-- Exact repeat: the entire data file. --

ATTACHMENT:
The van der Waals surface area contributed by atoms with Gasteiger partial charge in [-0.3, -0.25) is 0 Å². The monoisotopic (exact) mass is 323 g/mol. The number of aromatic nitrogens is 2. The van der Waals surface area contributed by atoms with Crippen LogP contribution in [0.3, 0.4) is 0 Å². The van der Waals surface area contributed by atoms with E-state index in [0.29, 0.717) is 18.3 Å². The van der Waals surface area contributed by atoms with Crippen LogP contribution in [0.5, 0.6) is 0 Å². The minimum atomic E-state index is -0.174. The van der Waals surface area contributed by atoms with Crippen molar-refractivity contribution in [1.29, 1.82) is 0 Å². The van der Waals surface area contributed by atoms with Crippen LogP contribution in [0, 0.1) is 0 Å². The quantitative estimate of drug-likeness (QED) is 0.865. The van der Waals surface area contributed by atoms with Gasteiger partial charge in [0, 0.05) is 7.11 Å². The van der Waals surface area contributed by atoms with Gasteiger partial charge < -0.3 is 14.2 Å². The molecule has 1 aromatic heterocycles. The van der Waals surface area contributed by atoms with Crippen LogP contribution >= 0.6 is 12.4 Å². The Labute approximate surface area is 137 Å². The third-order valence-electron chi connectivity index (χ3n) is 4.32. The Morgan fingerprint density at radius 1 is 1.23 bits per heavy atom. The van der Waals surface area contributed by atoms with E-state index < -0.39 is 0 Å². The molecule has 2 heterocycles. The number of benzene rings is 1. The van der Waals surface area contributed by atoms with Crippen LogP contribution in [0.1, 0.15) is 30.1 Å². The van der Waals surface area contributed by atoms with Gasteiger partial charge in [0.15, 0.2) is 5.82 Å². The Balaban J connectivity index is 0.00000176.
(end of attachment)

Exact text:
The van der Waals surface area contributed by atoms with Gasteiger partial charge in [-0.3, -0.25) is 0 Å². The monoisotopic (exact) mass is 323 g/mol. The number of aromatic nitrogens is 2. The van der Waals surface area contributed by atoms with Crippen LogP contribution in [0.3, 0.4) is 0 Å². The van der Waals surface area contributed by atoms with E-state index in [0.29, 0.717) is 18.3 Å². The van der Waals surface area contributed by atoms with Crippen LogP contribution in [0.5, 0.6) is 0 Å². The minimum atomic E-state index is -0.174. The van der Waals surface area contributed by atoms with Crippen molar-refractivity contribution in [1.29, 1.82) is 0 Å². The van der Waals surface area contributed by atoms with Crippen LogP contribution in [0, 0.1) is 0 Å². The quantitative estimate of drug-likeness (QED) is 0.865. The van der Waals surface area contributed by atoms with Gasteiger partial charge in [0, 0.05) is 7.11 Å². The van der Waals surface area contributed by atoms with Gasteiger partial charge < -0.3 is 14.2 Å². The molecule has 1 aromatic heterocycles. The van der Waals surface area contributed by atoms with Crippen LogP contribution >= 0.6 is 12.4 Å². The Labute approximate surface area is 137 Å². The third-order valence-electron chi connectivity index (χ3n) is 4.32. The Morgan fingerprint density at radius 1 is 1.23 bits per heavy atom. The van der Waals surface area contributed by atoms with E-state index < -0.39 is 0 Å². The molecule has 2 heterocycles. The number of benzene rings is 1. The van der Waals surface area contributed by atoms with Crippen LogP contribution in [0.1, 0.15) is 30.1 Å². The van der Waals surface area contributed by atoms with Gasteiger partial charge in [0.15, 0.2) is 5.82 Å². The Balaban J connectivity index is 0.00000176.